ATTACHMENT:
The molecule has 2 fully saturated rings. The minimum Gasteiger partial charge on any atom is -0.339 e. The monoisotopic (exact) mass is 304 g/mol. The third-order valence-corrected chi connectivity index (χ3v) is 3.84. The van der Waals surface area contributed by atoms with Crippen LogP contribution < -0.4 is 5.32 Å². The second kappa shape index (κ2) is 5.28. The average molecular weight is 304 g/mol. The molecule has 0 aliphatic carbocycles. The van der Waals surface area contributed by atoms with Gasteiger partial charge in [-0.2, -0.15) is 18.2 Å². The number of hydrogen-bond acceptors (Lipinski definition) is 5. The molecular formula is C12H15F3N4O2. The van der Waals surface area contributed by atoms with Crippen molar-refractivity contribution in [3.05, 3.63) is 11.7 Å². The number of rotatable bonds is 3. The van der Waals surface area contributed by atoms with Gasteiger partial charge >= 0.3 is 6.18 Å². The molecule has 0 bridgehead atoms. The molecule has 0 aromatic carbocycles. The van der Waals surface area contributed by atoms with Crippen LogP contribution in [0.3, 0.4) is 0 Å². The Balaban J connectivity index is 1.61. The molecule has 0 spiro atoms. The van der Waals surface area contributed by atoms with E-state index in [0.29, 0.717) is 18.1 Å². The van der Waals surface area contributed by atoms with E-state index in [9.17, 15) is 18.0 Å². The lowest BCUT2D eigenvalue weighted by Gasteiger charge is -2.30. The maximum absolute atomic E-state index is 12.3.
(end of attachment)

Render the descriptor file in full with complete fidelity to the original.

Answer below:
The molecule has 2 fully saturated rings. The minimum Gasteiger partial charge on any atom is -0.339 e. The monoisotopic (exact) mass is 304 g/mol. The third-order valence-corrected chi connectivity index (χ3v) is 3.84. The van der Waals surface area contributed by atoms with Crippen LogP contribution < -0.4 is 5.32 Å². The second kappa shape index (κ2) is 5.28. The average molecular weight is 304 g/mol. The molecule has 0 aliphatic carbocycles. The van der Waals surface area contributed by atoms with Gasteiger partial charge in [-0.2, -0.15) is 18.2 Å². The number of hydrogen-bond acceptors (Lipinski definition) is 5. The molecular formula is C12H15F3N4O2. The van der Waals surface area contributed by atoms with Crippen molar-refractivity contribution in [3.05, 3.63) is 11.7 Å². The number of rotatable bonds is 3. The van der Waals surface area contributed by atoms with Gasteiger partial charge >= 0.3 is 6.18 Å². The molecule has 0 bridgehead atoms. The molecule has 0 aromatic carbocycles. The van der Waals surface area contributed by atoms with Crippen LogP contribution in [0.3, 0.4) is 0 Å². The Balaban J connectivity index is 1.61. The molecule has 0 spiro atoms. The van der Waals surface area contributed by atoms with E-state index in [0.29, 0.717) is 18.1 Å². The van der Waals surface area contributed by atoms with E-state index in [9.17, 15) is 18.0 Å². The lowest BCUT2D eigenvalue weighted by Gasteiger charge is -2.30. The maximum absolute atomic E-state index is 12.3.